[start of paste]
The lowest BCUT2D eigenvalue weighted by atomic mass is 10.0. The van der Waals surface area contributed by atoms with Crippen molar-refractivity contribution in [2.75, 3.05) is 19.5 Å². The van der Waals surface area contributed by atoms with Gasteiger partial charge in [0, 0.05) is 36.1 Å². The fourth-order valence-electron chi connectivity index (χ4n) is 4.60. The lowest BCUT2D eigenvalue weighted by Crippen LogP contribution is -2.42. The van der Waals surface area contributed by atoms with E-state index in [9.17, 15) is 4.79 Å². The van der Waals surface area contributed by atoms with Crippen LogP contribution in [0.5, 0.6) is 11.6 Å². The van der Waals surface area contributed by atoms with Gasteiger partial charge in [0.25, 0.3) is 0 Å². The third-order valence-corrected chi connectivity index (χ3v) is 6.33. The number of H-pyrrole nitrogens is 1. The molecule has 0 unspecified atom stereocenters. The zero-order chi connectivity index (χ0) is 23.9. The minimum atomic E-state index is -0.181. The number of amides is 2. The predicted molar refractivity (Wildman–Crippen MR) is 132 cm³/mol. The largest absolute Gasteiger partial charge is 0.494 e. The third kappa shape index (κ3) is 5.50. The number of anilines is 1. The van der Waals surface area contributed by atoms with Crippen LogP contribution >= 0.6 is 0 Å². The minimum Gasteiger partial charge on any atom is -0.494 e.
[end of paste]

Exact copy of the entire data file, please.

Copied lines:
The lowest BCUT2D eigenvalue weighted by atomic mass is 10.0. The van der Waals surface area contributed by atoms with Crippen molar-refractivity contribution in [2.75, 3.05) is 19.5 Å². The van der Waals surface area contributed by atoms with Gasteiger partial charge in [0, 0.05) is 36.1 Å². The fourth-order valence-electron chi connectivity index (χ4n) is 4.60. The lowest BCUT2D eigenvalue weighted by Crippen LogP contribution is -2.42. The van der Waals surface area contributed by atoms with E-state index in [9.17, 15) is 4.79 Å². The van der Waals surface area contributed by atoms with Crippen LogP contribution in [0.5, 0.6) is 11.6 Å². The van der Waals surface area contributed by atoms with Gasteiger partial charge in [0.25, 0.3) is 0 Å². The third-order valence-corrected chi connectivity index (χ3v) is 6.33. The number of H-pyrrole nitrogens is 1. The molecule has 0 unspecified atom stereocenters. The zero-order chi connectivity index (χ0) is 23.9. The minimum atomic E-state index is -0.181. The number of amides is 2. The predicted molar refractivity (Wildman–Crippen MR) is 132 cm³/mol. The largest absolute Gasteiger partial charge is 0.494 e. The third kappa shape index (κ3) is 5.50. The number of anilines is 1. The van der Waals surface area contributed by atoms with Crippen LogP contribution >= 0.6 is 0 Å². The minimum Gasteiger partial charge on any atom is -0.494 e.